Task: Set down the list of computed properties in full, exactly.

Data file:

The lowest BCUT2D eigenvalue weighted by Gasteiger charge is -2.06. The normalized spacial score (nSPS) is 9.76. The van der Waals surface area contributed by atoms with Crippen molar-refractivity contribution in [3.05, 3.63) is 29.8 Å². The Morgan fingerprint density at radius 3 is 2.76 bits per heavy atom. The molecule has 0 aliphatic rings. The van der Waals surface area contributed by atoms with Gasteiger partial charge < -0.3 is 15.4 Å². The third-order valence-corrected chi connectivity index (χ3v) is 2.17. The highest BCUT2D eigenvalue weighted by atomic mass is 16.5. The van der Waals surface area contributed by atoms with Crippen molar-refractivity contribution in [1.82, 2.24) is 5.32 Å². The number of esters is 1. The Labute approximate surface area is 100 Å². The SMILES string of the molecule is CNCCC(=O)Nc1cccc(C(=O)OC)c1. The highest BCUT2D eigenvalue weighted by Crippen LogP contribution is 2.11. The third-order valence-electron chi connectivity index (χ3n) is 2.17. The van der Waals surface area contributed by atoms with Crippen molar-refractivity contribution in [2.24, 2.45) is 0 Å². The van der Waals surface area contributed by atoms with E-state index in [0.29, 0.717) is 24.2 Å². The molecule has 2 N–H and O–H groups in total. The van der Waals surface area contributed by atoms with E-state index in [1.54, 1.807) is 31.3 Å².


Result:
The lowest BCUT2D eigenvalue weighted by Gasteiger charge is -2.06. The normalized spacial score (nSPS) is 9.76. The van der Waals surface area contributed by atoms with Crippen molar-refractivity contribution in [3.05, 3.63) is 29.8 Å². The Morgan fingerprint density at radius 3 is 2.76 bits per heavy atom. The molecule has 0 aliphatic rings. The van der Waals surface area contributed by atoms with Gasteiger partial charge < -0.3 is 15.4 Å². The third-order valence-corrected chi connectivity index (χ3v) is 2.17. The highest BCUT2D eigenvalue weighted by atomic mass is 16.5. The van der Waals surface area contributed by atoms with Crippen molar-refractivity contribution in [1.82, 2.24) is 5.32 Å². The number of esters is 1. The Labute approximate surface area is 100 Å². The SMILES string of the molecule is CNCCC(=O)Nc1cccc(C(=O)OC)c1. The highest BCUT2D eigenvalue weighted by Crippen LogP contribution is 2.11. The third-order valence-electron chi connectivity index (χ3n) is 2.17. The van der Waals surface area contributed by atoms with Crippen molar-refractivity contribution in [2.24, 2.45) is 0 Å². The van der Waals surface area contributed by atoms with E-state index in [0.29, 0.717) is 24.2 Å². The molecule has 2 N–H and O–H groups in total. The van der Waals surface area contributed by atoms with E-state index in [1.54, 1.807) is 31.3 Å².